4. It may be stated that the learned Extra Assistant Judge was of the view that it was due to a mistake on the part of the applicant that in his original application he referred only to the second sale transaction and that too as one of 11th November 1929 between Jivraj Khoda on the one hand and Vala Puna and Nanji Narshi on the other. The learned Extra Assistant Judge found that the applicant had passed a deed of conditional sale in favour of Jivraj Khoda for Rs. 400/- on 4th April 1927, for Section Nos. 11 and 67 and that there was an agreement between the applicant and Jivraj Khoda that Jivraj Khoda was to reconvey the land when the dues of Jivraj were paid on. It was further found by the learned Extra Assistant Judge that on 6th December 1927, Jivraj Khoda passed a sale-deed of both the said plots to opponents Vala Puna and Nanji Narshi for Rs. 800/-. On that very day i.e., on 6th December 1927, the opponents Vala Puna and Nanji Narshi passed an agreement, Ex. 50, in favour of the applicant that they would reconvey those plots to him (the applicant) if their dues were paid off with 12%p.a. Interest within 5 years from that date. It is stated in the agreement, Ex. 50, that Jivraj Khoda had passed a sale-deed to these opponents for Rs. 800/- at the instance of the applicant. Both these lands were in possession of the applicant and remained in his possession even after the execution of the sale-deed in favour of these opponents. It appears that thereafter on 11th November 1929, Section No. 67 was sold out to Jivraj Khoda again for Rs. 500/- at the instance of the applicant by the opponents Vala Puna and Nanji Narshi. That perhaps extinguished the applicant's debt to Jivraj Khoda. On that very day i.e. 11th November 1929, the opponents took a writing Ex. 73, for Rs. 500/-, whereby the applicant agreed to pay that amount with 12% interest to the opponents. That perhaps was in lieu of the new creditors' conveying Section No. 67 to Jivraj Khoda. In other words, after the execution of Ex. 73, the position was that the sale deed in favour of the opponents was left only in regard to Section No. 11 and the amount which remained to be paid in regard to the transaction of conditional sale had been reduced from Rs. 800/- to Rs. 300/-. Further, however, there was a Khata for Rs. 500/- created in favour of the two opponents by the applicant (as mentioned above). In this state of Indebtedness of the applicant, on the same day i.e. l1th November 1929, by Ex. 52, he agreed to repay Rs. 300/-, which remained due from the original land account and further Rs. 5007- of the Khata Account, within three years from the said date with interest there on at 12% p.a.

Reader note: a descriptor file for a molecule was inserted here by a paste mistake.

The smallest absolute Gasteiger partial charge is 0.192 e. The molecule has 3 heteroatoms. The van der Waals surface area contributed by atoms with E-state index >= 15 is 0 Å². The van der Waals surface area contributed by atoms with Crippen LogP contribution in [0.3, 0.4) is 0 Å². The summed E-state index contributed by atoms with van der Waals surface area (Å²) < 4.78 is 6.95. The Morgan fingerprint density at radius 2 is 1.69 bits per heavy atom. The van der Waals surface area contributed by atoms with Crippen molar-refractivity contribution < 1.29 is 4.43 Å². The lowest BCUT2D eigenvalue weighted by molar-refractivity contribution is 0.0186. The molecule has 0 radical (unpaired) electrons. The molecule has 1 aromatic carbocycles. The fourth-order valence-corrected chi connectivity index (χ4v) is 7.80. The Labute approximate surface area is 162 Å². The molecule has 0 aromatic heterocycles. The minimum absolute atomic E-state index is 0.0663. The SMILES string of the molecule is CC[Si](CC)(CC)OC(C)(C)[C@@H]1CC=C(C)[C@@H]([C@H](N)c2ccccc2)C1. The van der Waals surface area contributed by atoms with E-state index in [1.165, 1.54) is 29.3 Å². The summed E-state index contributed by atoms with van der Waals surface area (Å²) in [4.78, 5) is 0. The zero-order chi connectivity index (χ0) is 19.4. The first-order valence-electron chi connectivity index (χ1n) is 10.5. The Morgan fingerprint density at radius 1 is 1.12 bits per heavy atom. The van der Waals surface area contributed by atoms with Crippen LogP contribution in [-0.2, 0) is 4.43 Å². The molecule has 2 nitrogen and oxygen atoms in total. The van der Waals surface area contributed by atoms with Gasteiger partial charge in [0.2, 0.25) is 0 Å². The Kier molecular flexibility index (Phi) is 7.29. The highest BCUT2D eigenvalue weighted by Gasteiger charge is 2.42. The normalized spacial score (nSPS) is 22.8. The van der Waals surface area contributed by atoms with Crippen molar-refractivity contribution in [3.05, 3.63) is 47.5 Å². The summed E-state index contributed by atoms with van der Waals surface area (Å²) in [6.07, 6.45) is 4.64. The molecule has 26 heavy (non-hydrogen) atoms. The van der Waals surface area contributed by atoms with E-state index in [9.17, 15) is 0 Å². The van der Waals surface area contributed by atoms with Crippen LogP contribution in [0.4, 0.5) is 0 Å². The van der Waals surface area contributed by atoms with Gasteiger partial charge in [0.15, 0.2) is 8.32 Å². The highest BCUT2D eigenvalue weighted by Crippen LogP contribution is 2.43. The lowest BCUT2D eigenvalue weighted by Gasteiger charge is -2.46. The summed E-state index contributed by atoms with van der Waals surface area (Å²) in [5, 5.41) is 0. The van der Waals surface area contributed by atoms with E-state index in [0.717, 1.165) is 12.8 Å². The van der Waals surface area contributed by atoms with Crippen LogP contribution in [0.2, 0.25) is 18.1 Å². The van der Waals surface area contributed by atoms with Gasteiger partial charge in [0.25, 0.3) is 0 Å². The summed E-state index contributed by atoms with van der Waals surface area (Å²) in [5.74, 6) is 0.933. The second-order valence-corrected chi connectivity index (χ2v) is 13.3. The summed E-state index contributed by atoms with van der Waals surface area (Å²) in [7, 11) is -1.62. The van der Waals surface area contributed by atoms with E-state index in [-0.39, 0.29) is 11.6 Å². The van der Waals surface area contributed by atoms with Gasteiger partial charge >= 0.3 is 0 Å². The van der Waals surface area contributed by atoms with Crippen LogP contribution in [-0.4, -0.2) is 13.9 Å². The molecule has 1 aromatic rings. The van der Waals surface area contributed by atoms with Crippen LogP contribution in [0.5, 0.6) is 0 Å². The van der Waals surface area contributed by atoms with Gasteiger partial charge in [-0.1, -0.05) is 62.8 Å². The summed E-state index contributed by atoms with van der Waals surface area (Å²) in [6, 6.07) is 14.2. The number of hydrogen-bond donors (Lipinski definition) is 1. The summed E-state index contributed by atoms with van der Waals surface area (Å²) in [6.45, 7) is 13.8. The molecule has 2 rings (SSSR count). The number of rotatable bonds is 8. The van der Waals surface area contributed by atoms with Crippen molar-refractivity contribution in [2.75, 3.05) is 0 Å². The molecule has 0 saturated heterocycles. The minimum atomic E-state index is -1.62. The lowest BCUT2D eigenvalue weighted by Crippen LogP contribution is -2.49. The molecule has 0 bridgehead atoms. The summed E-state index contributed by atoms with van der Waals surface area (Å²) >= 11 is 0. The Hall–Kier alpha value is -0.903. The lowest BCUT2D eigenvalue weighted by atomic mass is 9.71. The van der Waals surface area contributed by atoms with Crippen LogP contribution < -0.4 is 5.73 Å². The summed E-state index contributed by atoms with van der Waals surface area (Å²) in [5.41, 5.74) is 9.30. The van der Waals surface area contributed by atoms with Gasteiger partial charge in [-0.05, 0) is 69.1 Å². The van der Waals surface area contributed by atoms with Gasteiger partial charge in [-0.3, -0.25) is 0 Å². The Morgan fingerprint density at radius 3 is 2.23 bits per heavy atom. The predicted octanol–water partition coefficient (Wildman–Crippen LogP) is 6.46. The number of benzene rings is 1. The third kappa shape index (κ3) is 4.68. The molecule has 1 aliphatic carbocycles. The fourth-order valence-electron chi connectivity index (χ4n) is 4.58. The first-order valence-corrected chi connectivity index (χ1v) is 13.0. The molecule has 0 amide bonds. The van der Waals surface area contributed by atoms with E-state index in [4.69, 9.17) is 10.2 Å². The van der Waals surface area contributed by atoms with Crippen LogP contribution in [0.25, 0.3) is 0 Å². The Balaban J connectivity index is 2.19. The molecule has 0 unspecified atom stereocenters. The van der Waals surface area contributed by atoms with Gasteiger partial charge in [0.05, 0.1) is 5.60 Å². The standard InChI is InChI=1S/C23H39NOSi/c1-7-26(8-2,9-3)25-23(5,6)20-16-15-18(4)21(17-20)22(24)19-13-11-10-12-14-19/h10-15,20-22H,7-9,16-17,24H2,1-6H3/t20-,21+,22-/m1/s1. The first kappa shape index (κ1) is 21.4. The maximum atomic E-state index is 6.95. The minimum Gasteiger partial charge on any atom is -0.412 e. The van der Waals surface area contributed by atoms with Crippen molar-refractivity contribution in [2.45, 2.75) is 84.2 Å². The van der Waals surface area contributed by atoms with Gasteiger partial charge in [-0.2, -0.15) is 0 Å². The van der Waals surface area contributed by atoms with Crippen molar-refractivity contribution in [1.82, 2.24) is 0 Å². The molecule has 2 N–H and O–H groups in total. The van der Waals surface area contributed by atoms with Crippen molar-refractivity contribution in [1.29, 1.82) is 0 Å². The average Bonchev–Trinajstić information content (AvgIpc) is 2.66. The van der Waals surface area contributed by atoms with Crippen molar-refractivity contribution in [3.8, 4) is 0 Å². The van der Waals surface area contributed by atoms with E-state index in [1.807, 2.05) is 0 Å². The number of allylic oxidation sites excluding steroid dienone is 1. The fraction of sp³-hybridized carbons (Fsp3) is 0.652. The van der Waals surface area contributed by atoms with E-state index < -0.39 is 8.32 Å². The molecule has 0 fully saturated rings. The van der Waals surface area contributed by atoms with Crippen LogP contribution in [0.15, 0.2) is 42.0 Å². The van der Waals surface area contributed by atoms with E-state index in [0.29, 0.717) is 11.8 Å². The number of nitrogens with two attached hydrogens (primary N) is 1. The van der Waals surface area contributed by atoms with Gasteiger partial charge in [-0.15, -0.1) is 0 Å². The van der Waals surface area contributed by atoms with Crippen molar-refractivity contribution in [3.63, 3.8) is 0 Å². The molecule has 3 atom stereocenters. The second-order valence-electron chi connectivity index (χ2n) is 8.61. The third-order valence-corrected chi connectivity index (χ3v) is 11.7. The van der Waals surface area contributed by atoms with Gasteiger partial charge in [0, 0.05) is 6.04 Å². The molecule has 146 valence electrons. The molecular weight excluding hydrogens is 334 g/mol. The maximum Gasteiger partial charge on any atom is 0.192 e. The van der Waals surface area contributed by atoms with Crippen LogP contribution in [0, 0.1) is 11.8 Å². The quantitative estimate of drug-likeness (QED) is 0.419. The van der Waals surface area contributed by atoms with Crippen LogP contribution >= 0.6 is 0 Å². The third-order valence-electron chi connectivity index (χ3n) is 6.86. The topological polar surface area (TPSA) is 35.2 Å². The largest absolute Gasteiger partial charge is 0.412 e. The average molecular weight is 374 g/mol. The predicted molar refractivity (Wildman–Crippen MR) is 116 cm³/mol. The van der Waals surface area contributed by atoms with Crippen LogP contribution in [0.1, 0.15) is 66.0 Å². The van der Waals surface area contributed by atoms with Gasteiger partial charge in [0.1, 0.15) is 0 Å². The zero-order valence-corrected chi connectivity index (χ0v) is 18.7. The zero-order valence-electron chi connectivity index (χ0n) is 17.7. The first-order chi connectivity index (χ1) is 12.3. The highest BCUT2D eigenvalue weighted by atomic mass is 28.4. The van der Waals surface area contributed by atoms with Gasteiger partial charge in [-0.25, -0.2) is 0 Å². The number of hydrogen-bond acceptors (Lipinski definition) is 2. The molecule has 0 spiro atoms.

5. The applicant did not repay the amounts advanced to him i.e. the above amounts of Rs. 300/- and Rs. 500/- within the stipulated period of 3 years from the date of the execution of Ex. 52, dated 11th November 1929. As a result, on 18th March 1933, the possession of the land was taken by the applicant from the opponents and mutation entry was made in the names of the opponents Vala Puna and Nanji Narshi by consent between the parties. It was really after this mutation entry that Nanji Narshi had divided his portion of survey No. 11 between him and his brother, the third respondent. From the start of these series of transactions till the time that this mutation entry was made, the applicant was tilling the land as a tenant-at-will of the purchasers. After this mutation entry of 1933 was made and the possession was handed over by the applicant to the respondents In 1933, for the first time.In 1950, the present application for the adjustment of the applicants' debts was made by him. The defence of the opponents was that the transaction of 4th April 1927 was an outright sale from the applicant to Jivraj Khoda and further that the transaction of 6th December 1927 was again an outright Sale from Jivraj Khoda to them; and that the opponents had no connection whatsoever with the applicant. The further defence of the opponents was that the sale of 5th December 1927 by Jivraj Khoda to them was an absolute sale and not a mortgage at all and further that even it it was a mortgage by conditional sale, the 3 years' time for repayment had expired and that the conditional sale had become an absolute sale and that no mortgage in any event survived thereafter. It was further contended tit the opponents that in any event by the mutation entry of 1933, there was an arrangement between the parties, by which the debt was considered to be extinguished and in lien thereof possession was handed over by the applicant to the opponents and a mutation entry was made and that, therefore, in any event on this ground also no mortigage subsisted thereafter.